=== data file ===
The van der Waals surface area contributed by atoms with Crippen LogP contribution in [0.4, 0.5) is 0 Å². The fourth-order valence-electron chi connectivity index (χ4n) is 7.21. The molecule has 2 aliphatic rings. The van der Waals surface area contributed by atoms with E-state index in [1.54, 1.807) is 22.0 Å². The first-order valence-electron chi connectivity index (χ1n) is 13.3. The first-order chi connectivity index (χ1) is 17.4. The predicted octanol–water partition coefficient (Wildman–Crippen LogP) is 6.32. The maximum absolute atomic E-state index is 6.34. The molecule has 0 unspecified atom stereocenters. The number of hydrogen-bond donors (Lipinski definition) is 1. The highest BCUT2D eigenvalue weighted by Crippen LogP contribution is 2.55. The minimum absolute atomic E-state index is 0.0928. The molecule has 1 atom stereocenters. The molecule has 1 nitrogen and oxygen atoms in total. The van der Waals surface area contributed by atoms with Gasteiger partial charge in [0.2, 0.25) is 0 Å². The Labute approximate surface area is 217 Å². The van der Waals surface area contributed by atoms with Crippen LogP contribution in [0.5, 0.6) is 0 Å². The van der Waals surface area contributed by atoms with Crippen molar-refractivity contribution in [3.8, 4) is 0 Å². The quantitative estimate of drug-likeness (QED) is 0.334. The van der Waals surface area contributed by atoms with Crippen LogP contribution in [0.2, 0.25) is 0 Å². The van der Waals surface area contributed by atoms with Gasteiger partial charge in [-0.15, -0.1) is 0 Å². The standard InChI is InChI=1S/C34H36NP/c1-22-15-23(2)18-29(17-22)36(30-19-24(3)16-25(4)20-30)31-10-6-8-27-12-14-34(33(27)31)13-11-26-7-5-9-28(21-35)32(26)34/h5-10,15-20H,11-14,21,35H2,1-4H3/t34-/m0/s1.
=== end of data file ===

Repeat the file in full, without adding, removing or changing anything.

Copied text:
The van der Waals surface area contributed by atoms with Crippen LogP contribution in [0.4, 0.5) is 0 Å². The fourth-order valence-electron chi connectivity index (χ4n) is 7.21. The molecule has 2 aliphatic rings. The van der Waals surface area contributed by atoms with E-state index in [1.54, 1.807) is 22.0 Å². The first-order valence-electron chi connectivity index (χ1n) is 13.3. The first-order chi connectivity index (χ1) is 17.4. The predicted octanol–water partition coefficient (Wildman–Crippen LogP) is 6.32. The maximum absolute atomic E-state index is 6.34. The molecule has 0 unspecified atom stereocenters. The number of hydrogen-bond donors (Lipinski definition) is 1. The highest BCUT2D eigenvalue weighted by Crippen LogP contribution is 2.55. The minimum absolute atomic E-state index is 0.0928. The molecule has 1 atom stereocenters. The molecule has 1 nitrogen and oxygen atoms in total. The van der Waals surface area contributed by atoms with Gasteiger partial charge in [0.2, 0.25) is 0 Å². The Labute approximate surface area is 217 Å². The van der Waals surface area contributed by atoms with Crippen LogP contribution in [0.5, 0.6) is 0 Å². The van der Waals surface area contributed by atoms with Crippen molar-refractivity contribution in [3.8, 4) is 0 Å². The quantitative estimate of drug-likeness (QED) is 0.334. The van der Waals surface area contributed by atoms with Crippen LogP contribution in [0.2, 0.25) is 0 Å². The van der Waals surface area contributed by atoms with Gasteiger partial charge in [-0.15, -0.1) is 0 Å². The standard InChI is InChI=1S/C34H36NP/c1-22-15-23(2)18-29(17-22)36(30-19-24(3)16-25(4)20-30)31-10-6-8-27-12-14-34(33(27)31)13-11-26-7-5-9-28(21-35)32(26)34/h5-10,15-20H,11-14,21,35H2,1-4H3/t34-/m0/s1.